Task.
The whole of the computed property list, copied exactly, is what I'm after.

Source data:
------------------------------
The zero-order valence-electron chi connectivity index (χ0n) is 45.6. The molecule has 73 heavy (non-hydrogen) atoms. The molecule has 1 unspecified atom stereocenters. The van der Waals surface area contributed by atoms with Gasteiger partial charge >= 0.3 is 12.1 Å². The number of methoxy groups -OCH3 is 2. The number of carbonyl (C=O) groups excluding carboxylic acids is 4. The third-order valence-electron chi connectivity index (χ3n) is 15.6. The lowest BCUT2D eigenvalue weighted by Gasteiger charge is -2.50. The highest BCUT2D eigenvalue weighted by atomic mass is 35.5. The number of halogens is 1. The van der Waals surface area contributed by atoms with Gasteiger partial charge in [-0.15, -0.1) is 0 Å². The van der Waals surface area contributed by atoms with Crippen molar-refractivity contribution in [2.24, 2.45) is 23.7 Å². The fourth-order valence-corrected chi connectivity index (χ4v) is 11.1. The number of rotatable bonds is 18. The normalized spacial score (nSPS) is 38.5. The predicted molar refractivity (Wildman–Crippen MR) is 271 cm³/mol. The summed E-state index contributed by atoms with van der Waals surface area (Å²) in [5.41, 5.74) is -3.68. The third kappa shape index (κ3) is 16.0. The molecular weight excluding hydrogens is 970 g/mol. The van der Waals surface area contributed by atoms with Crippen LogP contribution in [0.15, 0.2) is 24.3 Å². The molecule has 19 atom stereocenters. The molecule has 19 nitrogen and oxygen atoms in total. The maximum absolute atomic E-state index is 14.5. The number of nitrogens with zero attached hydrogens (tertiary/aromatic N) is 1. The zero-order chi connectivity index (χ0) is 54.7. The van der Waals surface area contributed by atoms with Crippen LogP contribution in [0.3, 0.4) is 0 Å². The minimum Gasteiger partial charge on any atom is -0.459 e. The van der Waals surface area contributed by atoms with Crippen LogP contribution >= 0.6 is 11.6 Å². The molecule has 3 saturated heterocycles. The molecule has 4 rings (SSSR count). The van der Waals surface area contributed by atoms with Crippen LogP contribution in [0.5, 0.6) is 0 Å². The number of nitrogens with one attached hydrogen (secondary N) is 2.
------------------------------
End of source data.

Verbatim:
The zero-order valence-electron chi connectivity index (χ0n) is 45.6. The molecule has 73 heavy (non-hydrogen) atoms. The molecule has 1 unspecified atom stereocenters. The van der Waals surface area contributed by atoms with Gasteiger partial charge >= 0.3 is 12.1 Å². The number of methoxy groups -OCH3 is 2. The number of carbonyl (C=O) groups excluding carboxylic acids is 4. The third-order valence-electron chi connectivity index (χ3n) is 15.6. The lowest BCUT2D eigenvalue weighted by Gasteiger charge is -2.50. The highest BCUT2D eigenvalue weighted by atomic mass is 35.5. The number of halogens is 1. The van der Waals surface area contributed by atoms with Gasteiger partial charge in [-0.15, -0.1) is 0 Å². The van der Waals surface area contributed by atoms with Crippen molar-refractivity contribution in [2.24, 2.45) is 23.7 Å². The fourth-order valence-corrected chi connectivity index (χ4v) is 11.1. The number of rotatable bonds is 18. The normalized spacial score (nSPS) is 38.5. The predicted molar refractivity (Wildman–Crippen MR) is 271 cm³/mol. The summed E-state index contributed by atoms with van der Waals surface area (Å²) in [5.41, 5.74) is -3.68. The third kappa shape index (κ3) is 16.0. The molecular weight excluding hydrogens is 970 g/mol. The van der Waals surface area contributed by atoms with Crippen LogP contribution in [0.15, 0.2) is 24.3 Å². The molecule has 19 atom stereocenters. The molecule has 19 nitrogen and oxygen atoms in total. The maximum absolute atomic E-state index is 14.5. The number of nitrogens with zero attached hydrogens (tertiary/aromatic N) is 1. The zero-order chi connectivity index (χ0) is 54.7. The van der Waals surface area contributed by atoms with Crippen LogP contribution in [0.3, 0.4) is 0 Å². The minimum Gasteiger partial charge on any atom is -0.459 e. The van der Waals surface area contributed by atoms with Crippen LogP contribution >= 0.6 is 11.6 Å². The molecule has 3 saturated heterocycles. The molecule has 4 rings (SSSR count). The van der Waals surface area contributed by atoms with Crippen LogP contribution in [0.5, 0.6) is 0 Å². The number of nitrogens with one attached hydrogen (secondary N) is 2.